People ask about the role of repetition in my work. Conceptually, it’s my desire to create wholes of small parts, the way nature grows itself—accretion, aggregation, building up, layering. Maybe repetition appeals because it echoes the eternal rhythms of our body, the beating of our hearts, our breathing, our sleep-wake cycles.
Perhaps this is why repeated images, forms and patterns, on a formal level, feel so natural to me, almost necessary. Intrinsically, repetition might satisfy because it’s a pattern we perceive all around us—from the clustering of cells, to the layering of sediments, to waves and particles dancing the universe into being.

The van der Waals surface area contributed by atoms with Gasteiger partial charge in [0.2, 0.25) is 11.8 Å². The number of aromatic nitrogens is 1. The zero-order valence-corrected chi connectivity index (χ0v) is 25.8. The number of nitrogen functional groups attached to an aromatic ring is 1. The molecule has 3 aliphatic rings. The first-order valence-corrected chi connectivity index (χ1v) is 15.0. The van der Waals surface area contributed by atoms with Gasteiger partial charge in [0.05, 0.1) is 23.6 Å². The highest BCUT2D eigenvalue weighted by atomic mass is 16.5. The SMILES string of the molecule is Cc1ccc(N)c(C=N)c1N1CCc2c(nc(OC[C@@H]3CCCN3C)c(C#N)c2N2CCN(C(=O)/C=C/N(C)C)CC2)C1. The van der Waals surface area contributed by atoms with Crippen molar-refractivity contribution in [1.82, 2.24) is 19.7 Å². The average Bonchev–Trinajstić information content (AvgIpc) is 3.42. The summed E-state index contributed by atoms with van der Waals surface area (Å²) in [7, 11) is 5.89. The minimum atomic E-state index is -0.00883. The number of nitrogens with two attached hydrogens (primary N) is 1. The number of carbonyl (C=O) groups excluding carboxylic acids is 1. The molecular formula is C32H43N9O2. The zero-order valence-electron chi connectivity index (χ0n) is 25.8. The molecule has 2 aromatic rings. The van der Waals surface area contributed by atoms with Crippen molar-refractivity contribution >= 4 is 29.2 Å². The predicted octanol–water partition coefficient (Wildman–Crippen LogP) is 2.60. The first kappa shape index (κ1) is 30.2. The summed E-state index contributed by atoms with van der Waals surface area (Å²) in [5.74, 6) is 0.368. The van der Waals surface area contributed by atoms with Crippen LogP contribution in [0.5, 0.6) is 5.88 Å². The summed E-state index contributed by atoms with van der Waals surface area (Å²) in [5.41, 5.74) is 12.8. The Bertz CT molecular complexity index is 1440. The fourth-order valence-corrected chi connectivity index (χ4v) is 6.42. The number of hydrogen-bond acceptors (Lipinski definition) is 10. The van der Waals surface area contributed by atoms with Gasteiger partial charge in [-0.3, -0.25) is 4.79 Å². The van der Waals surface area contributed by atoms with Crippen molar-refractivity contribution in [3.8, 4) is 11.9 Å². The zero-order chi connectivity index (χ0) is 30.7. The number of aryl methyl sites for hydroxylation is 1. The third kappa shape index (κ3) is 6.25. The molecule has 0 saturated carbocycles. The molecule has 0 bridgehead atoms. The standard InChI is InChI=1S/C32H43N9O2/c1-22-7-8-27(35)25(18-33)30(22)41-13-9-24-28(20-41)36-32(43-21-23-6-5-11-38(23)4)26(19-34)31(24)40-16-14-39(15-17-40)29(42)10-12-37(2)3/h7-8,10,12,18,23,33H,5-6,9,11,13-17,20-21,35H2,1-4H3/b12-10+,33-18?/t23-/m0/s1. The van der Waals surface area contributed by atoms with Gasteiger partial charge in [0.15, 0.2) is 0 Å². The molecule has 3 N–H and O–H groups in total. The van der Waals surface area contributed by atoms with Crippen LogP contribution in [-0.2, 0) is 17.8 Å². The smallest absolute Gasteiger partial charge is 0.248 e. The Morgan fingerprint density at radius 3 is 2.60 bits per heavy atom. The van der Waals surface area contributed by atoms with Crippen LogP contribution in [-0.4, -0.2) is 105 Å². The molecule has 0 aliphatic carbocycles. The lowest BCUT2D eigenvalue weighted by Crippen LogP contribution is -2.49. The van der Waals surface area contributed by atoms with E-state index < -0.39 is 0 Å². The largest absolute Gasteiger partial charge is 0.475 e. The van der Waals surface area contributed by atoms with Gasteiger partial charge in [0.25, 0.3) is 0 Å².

There’s also clarity and stillness that arise while repeating hand gestures. Hour by hour, strand by strand, I mesh texture and time into my work. Ever so slowly, the process slows my tempo. Repetition lulls me, like a mantra. It opens a gateway to kairos, the Greek for timelessness, the time zone where flow happens and the soul resides. Here’s where I lose track of chronos, the clock time that dominates our culture.
Being suspended in kairos seems to infuse ordinary moments with meaning. It’s one thing to live in the moment; it’s quite another to “hold eternity in the palm of your hand” (William Blake).